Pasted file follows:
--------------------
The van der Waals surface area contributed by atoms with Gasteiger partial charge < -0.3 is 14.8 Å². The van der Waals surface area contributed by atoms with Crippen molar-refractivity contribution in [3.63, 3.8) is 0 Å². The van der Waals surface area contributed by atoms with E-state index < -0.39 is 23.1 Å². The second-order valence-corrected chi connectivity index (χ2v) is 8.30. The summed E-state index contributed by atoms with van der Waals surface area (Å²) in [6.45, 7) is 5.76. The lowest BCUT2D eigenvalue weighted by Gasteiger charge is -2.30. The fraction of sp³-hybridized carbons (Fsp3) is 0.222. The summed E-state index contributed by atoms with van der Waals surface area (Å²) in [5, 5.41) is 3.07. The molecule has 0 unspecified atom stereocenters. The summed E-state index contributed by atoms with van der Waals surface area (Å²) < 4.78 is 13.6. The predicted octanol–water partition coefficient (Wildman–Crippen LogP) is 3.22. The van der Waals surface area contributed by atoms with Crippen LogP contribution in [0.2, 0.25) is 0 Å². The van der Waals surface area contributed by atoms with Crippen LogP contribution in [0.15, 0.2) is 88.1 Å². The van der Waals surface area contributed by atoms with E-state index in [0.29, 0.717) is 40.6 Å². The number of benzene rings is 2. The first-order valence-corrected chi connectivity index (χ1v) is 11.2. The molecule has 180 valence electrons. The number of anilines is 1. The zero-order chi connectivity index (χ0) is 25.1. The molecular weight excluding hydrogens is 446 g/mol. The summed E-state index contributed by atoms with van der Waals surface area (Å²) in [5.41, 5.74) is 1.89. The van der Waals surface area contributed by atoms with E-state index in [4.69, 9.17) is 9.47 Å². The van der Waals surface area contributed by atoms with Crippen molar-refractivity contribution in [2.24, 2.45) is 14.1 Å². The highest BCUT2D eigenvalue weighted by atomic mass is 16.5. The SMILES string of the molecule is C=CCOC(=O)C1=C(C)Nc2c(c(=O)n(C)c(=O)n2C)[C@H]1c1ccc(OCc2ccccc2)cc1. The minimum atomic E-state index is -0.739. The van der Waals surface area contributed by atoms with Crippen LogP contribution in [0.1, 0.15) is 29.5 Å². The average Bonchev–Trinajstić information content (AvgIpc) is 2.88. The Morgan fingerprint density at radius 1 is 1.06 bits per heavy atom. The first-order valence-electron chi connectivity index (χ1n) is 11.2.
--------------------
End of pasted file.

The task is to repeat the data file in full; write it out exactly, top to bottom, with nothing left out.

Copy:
The van der Waals surface area contributed by atoms with Gasteiger partial charge < -0.3 is 14.8 Å². The van der Waals surface area contributed by atoms with Crippen molar-refractivity contribution in [3.63, 3.8) is 0 Å². The van der Waals surface area contributed by atoms with E-state index < -0.39 is 23.1 Å². The second-order valence-corrected chi connectivity index (χ2v) is 8.30. The summed E-state index contributed by atoms with van der Waals surface area (Å²) in [6.45, 7) is 5.76. The lowest BCUT2D eigenvalue weighted by Gasteiger charge is -2.30. The fraction of sp³-hybridized carbons (Fsp3) is 0.222. The summed E-state index contributed by atoms with van der Waals surface area (Å²) in [5, 5.41) is 3.07. The molecule has 0 unspecified atom stereocenters. The summed E-state index contributed by atoms with van der Waals surface area (Å²) < 4.78 is 13.6. The predicted octanol–water partition coefficient (Wildman–Crippen LogP) is 3.22. The van der Waals surface area contributed by atoms with Crippen LogP contribution in [0.2, 0.25) is 0 Å². The van der Waals surface area contributed by atoms with Crippen LogP contribution in [0.15, 0.2) is 88.1 Å². The van der Waals surface area contributed by atoms with E-state index in [0.29, 0.717) is 40.6 Å². The number of benzene rings is 2. The first-order valence-corrected chi connectivity index (χ1v) is 11.2. The molecule has 180 valence electrons. The number of anilines is 1. The zero-order chi connectivity index (χ0) is 25.1. The molecular weight excluding hydrogens is 446 g/mol. The summed E-state index contributed by atoms with van der Waals surface area (Å²) in [5.41, 5.74) is 1.89. The van der Waals surface area contributed by atoms with E-state index in [4.69, 9.17) is 9.47 Å². The van der Waals surface area contributed by atoms with Crippen molar-refractivity contribution in [2.24, 2.45) is 14.1 Å². The highest BCUT2D eigenvalue weighted by atomic mass is 16.5. The SMILES string of the molecule is C=CCOC(=O)C1=C(C)Nc2c(c(=O)n(C)c(=O)n2C)[C@H]1c1ccc(OCc2ccccc2)cc1. The minimum atomic E-state index is -0.739. The van der Waals surface area contributed by atoms with Crippen LogP contribution in [0.1, 0.15) is 29.5 Å². The average Bonchev–Trinajstić information content (AvgIpc) is 2.88. The Morgan fingerprint density at radius 1 is 1.06 bits per heavy atom. The first-order valence-electron chi connectivity index (χ1n) is 11.2.